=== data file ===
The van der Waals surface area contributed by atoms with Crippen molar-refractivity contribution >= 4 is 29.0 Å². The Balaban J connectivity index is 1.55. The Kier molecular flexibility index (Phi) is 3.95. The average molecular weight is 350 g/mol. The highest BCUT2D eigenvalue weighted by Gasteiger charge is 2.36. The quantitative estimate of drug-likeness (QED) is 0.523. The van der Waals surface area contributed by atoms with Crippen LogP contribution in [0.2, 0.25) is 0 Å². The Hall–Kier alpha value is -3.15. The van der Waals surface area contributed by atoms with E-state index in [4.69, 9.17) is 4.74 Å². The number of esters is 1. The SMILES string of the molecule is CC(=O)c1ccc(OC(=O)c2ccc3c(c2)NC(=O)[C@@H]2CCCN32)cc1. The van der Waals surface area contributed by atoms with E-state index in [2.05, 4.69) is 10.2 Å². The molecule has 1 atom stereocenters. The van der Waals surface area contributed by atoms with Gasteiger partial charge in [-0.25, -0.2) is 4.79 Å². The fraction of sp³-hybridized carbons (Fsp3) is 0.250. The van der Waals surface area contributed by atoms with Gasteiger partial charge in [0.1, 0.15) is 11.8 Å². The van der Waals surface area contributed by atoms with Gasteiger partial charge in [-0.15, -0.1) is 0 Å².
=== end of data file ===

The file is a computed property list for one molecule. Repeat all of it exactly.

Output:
The van der Waals surface area contributed by atoms with Crippen molar-refractivity contribution >= 4 is 29.0 Å². The Balaban J connectivity index is 1.55. The Kier molecular flexibility index (Phi) is 3.95. The average molecular weight is 350 g/mol. The highest BCUT2D eigenvalue weighted by Gasteiger charge is 2.36. The quantitative estimate of drug-likeness (QED) is 0.523. The van der Waals surface area contributed by atoms with Crippen LogP contribution in [0.2, 0.25) is 0 Å². The Hall–Kier alpha value is -3.15. The van der Waals surface area contributed by atoms with E-state index in [4.69, 9.17) is 4.74 Å². The number of esters is 1. The SMILES string of the molecule is CC(=O)c1ccc(OC(=O)c2ccc3c(c2)NC(=O)[C@@H]2CCCN32)cc1. The van der Waals surface area contributed by atoms with E-state index in [2.05, 4.69) is 10.2 Å². The molecule has 1 atom stereocenters. The van der Waals surface area contributed by atoms with Gasteiger partial charge in [-0.25, -0.2) is 4.79 Å². The fraction of sp³-hybridized carbons (Fsp3) is 0.250. The van der Waals surface area contributed by atoms with Gasteiger partial charge in [0.1, 0.15) is 11.8 Å². The van der Waals surface area contributed by atoms with Gasteiger partial charge in [-0.15, -0.1) is 0 Å².